If you want to safeguard your assets for your family, it is important to make sure you put as much protection in place as possible whilst you are still able to do so. However, whilst you are alive it is important that you have full access to, and use of your assets, so that your quality of life is not jeopardised. This is particularly important during your retirement when your ability to replace capital is significantly reduced.
Effective planning does not involve you giving everything away or putting your own financial security at risk for the benefit of your family. Instead it is about giving you the peace of mind of knowing that whatever happens in the future, you or those you trust will remain in control of your assets and you will not lose them to the state.
Consider the following questions:
How much of your estate would you be prepared to lose to pay for long term care fees?
Who would you trust to look after your affairs if you could not look after them yourself?
Would you be happy for your children and grandchildren to lose 40% of your estate in Inheritance Tax?
How would you feel if your assets ended up in the hands of someone you have never met?
What would happen to their inheritance if one of your children divorced after your death?
Do you want to leave the financial security of you and your family to the roll of a dice
Using trusts to protect your assets
For around 900 years the wealthy have used trusts to protect their assets for their family. A trust is a legal concept that started in the Crusades and has developed over the centuries to become a robust mechanism used worldwide.
Trust are now a very important part of everyday life. Your pension is a trust, every charity is a trust, some schools and hospitals are trusts and every new parent now has access to a child trust fund for their new born.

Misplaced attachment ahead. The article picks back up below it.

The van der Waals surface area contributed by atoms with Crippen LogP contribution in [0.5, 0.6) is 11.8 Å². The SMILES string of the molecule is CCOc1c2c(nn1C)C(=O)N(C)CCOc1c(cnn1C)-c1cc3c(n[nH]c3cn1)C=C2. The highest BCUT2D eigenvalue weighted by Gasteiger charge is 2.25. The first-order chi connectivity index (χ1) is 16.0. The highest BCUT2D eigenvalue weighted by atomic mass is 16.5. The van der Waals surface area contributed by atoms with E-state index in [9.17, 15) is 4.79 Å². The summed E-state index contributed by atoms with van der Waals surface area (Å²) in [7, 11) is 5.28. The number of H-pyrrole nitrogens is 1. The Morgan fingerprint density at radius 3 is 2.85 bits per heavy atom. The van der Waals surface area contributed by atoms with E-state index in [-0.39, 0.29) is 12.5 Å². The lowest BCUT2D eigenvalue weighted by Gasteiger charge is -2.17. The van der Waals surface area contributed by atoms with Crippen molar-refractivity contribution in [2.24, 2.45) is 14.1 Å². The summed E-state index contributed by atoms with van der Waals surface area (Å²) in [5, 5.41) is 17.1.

A trust has the benefit of simply putting a legal barrier between your trust assets and everyone other than your chosen beneficiaries. By naming your bloodline (or anyone else you wish to benefit) as the beneficiaries of your trust, you guarantee that the rest of the world will not be able to share in the trust’s assets.
If you use a trust to protect assets you are able to specify how and when your chosen beneficiaries receive a benefit from your estate. You can impose restrictions, conditions or time limits on gifts. This can be of enormous benefit to the long term security of your loved ones.
If you leave money outright under your Will to your son or daughter who is in the middle of a divorce, this will be a very nice windfall to his or her estranged spouse
Leaving your estate outright in your Will to your spouse who then goes into care, is a very nice windfall for the local authority
Leaving a sum of money in your Will to your grandchild at 18 who falls in with the wrong crowd could see it disappear within days of your death
Leaving a sum of money outright to a disabled beneficiary in your Will, means they could lose all of their means tested benefits
By making the above gifts via a trust you will be able to:
protect your son/daughter from losing their Inheritance
reduce the risk of losing your entire estate to the Local Authority in care fees
delay the gift to your grandson until he is responsible enough to appreciate it
protect the benefits of your disabled beneficiary
The wealthy learned many years ago that if they wanted to protect their bloodline they needed to put the correct documentation in place. Over the generations they have written the rules that guarantee wealth can pass down through their generations safe from divorce, remarriage, illness and tax.
These same rules can protect you and your family and give you the satisfaction of knowing that you have done the very best for them.
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